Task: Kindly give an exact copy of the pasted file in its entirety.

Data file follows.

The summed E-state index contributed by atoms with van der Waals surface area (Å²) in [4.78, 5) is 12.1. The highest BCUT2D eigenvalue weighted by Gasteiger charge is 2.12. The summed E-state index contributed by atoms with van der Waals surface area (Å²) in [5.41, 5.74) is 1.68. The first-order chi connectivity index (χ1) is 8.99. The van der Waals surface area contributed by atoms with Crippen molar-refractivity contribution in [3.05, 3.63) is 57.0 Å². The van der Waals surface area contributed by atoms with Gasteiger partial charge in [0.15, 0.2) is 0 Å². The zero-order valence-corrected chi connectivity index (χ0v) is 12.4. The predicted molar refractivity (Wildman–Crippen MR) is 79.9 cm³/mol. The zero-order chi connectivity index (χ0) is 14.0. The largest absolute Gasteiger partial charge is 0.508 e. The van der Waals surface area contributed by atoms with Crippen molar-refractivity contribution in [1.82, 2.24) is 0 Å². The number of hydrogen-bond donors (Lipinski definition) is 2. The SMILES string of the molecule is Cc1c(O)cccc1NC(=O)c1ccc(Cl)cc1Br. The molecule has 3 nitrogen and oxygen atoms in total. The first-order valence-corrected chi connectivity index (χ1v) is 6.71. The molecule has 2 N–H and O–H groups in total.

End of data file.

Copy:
The summed E-state index contributed by atoms with van der Waals surface area (Å²) in [4.78, 5) is 12.1. The highest BCUT2D eigenvalue weighted by Gasteiger charge is 2.12. The summed E-state index contributed by atoms with van der Waals surface area (Å²) in [5.41, 5.74) is 1.68. The first-order chi connectivity index (χ1) is 8.99. The van der Waals surface area contributed by atoms with Crippen molar-refractivity contribution in [3.05, 3.63) is 57.0 Å². The van der Waals surface area contributed by atoms with Gasteiger partial charge in [0.15, 0.2) is 0 Å². The zero-order valence-corrected chi connectivity index (χ0v) is 12.4. The predicted molar refractivity (Wildman–Crippen MR) is 79.9 cm³/mol. The zero-order chi connectivity index (χ0) is 14.0. The largest absolute Gasteiger partial charge is 0.508 e. The van der Waals surface area contributed by atoms with Crippen molar-refractivity contribution in [1.82, 2.24) is 0 Å². The number of hydrogen-bond donors (Lipinski definition) is 2. The SMILES string of the molecule is Cc1c(O)cccc1NC(=O)c1ccc(Cl)cc1Br. The molecule has 3 nitrogen and oxygen atoms in total. The first-order valence-corrected chi connectivity index (χ1v) is 6.71. The molecule has 2 N–H and O–H groups in total.